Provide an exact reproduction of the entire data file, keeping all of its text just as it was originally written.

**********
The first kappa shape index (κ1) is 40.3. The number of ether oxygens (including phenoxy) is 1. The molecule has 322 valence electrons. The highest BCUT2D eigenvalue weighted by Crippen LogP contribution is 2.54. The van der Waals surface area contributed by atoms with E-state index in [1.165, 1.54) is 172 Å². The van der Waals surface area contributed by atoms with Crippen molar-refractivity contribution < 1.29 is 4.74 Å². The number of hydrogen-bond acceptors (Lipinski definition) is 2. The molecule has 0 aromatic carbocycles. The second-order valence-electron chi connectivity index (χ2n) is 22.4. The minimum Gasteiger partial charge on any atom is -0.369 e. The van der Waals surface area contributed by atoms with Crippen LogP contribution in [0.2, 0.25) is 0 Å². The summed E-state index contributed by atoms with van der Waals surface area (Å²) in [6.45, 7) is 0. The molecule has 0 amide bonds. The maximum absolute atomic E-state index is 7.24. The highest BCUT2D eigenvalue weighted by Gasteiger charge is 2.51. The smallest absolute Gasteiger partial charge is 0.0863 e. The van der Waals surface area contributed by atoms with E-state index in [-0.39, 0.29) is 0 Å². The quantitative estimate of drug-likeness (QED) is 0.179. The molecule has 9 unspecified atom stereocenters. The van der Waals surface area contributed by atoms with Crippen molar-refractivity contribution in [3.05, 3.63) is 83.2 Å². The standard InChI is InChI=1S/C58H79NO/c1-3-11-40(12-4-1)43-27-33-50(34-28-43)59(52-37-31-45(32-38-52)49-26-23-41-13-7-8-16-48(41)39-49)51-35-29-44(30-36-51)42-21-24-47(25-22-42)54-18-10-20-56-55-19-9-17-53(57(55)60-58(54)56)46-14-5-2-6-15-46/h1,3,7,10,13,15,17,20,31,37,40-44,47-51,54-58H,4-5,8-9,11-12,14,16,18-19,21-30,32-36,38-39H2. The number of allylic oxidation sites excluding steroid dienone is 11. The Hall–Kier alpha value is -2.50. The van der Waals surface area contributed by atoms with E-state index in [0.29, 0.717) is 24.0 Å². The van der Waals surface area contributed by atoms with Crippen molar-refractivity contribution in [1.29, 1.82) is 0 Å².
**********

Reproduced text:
The first kappa shape index (κ1) is 40.3. The number of ether oxygens (including phenoxy) is 1. The molecule has 322 valence electrons. The highest BCUT2D eigenvalue weighted by Crippen LogP contribution is 2.54. The van der Waals surface area contributed by atoms with E-state index in [1.165, 1.54) is 172 Å². The van der Waals surface area contributed by atoms with Crippen molar-refractivity contribution < 1.29 is 4.74 Å². The number of hydrogen-bond acceptors (Lipinski definition) is 2. The molecule has 0 aromatic carbocycles. The second-order valence-electron chi connectivity index (χ2n) is 22.4. The minimum Gasteiger partial charge on any atom is -0.369 e. The van der Waals surface area contributed by atoms with Crippen LogP contribution in [0.2, 0.25) is 0 Å². The summed E-state index contributed by atoms with van der Waals surface area (Å²) in [6.45, 7) is 0. The molecule has 0 amide bonds. The maximum absolute atomic E-state index is 7.24. The highest BCUT2D eigenvalue weighted by Gasteiger charge is 2.51. The smallest absolute Gasteiger partial charge is 0.0863 e. The van der Waals surface area contributed by atoms with E-state index in [-0.39, 0.29) is 0 Å². The quantitative estimate of drug-likeness (QED) is 0.179. The molecule has 9 unspecified atom stereocenters. The van der Waals surface area contributed by atoms with Crippen molar-refractivity contribution in [3.05, 3.63) is 83.2 Å². The standard InChI is InChI=1S/C58H79NO/c1-3-11-40(12-4-1)43-27-33-50(34-28-43)59(52-37-31-45(32-38-52)49-26-23-41-13-7-8-16-48(41)39-49)51-35-29-44(30-36-51)42-21-24-47(25-22-42)54-18-10-20-56-55-19-9-17-53(57(55)60-58(54)56)46-14-5-2-6-15-46/h1,3,7,10,13,15,17,20,31,37,40-44,47-51,54-58H,4-5,8-9,11-12,14,16,18-19,21-30,32-36,38-39H2. The number of allylic oxidation sites excluding steroid dienone is 11. The Hall–Kier alpha value is -2.50. The van der Waals surface area contributed by atoms with E-state index in [0.29, 0.717) is 24.0 Å². The van der Waals surface area contributed by atoms with Crippen molar-refractivity contribution in [1.29, 1.82) is 0 Å².